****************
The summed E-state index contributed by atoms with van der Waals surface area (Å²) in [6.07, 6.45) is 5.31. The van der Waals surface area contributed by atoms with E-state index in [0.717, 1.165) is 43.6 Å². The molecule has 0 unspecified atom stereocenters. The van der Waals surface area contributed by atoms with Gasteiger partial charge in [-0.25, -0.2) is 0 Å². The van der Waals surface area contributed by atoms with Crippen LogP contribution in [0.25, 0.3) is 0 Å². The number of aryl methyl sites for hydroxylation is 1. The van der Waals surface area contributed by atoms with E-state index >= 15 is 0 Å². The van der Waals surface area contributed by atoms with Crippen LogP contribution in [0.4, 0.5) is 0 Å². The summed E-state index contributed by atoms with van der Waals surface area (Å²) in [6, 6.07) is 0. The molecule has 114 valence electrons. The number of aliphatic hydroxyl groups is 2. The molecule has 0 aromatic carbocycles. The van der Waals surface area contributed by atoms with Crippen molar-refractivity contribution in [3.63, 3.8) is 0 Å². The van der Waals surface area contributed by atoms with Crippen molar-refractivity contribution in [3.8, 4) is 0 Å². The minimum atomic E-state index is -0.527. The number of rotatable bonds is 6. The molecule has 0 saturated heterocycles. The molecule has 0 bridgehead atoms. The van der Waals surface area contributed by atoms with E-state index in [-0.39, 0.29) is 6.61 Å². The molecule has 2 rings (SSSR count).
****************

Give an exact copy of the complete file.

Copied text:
The summed E-state index contributed by atoms with van der Waals surface area (Å²) in [6.07, 6.45) is 5.31. The van der Waals surface area contributed by atoms with E-state index in [0.717, 1.165) is 43.6 Å². The molecule has 0 unspecified atom stereocenters. The van der Waals surface area contributed by atoms with Gasteiger partial charge in [-0.25, -0.2) is 0 Å². The van der Waals surface area contributed by atoms with Crippen LogP contribution in [0.25, 0.3) is 0 Å². The number of aryl methyl sites for hydroxylation is 1. The van der Waals surface area contributed by atoms with E-state index >= 15 is 0 Å². The van der Waals surface area contributed by atoms with Crippen LogP contribution in [0.4, 0.5) is 0 Å². The summed E-state index contributed by atoms with van der Waals surface area (Å²) in [6, 6.07) is 0. The molecule has 114 valence electrons. The number of aliphatic hydroxyl groups is 2. The molecule has 0 aromatic carbocycles. The van der Waals surface area contributed by atoms with Crippen molar-refractivity contribution in [3.63, 3.8) is 0 Å². The van der Waals surface area contributed by atoms with Crippen molar-refractivity contribution in [3.8, 4) is 0 Å². The minimum atomic E-state index is -0.527. The number of rotatable bonds is 6. The molecule has 0 saturated heterocycles. The molecule has 0 bridgehead atoms. The van der Waals surface area contributed by atoms with E-state index in [-0.39, 0.29) is 6.61 Å². The molecule has 2 rings (SSSR count).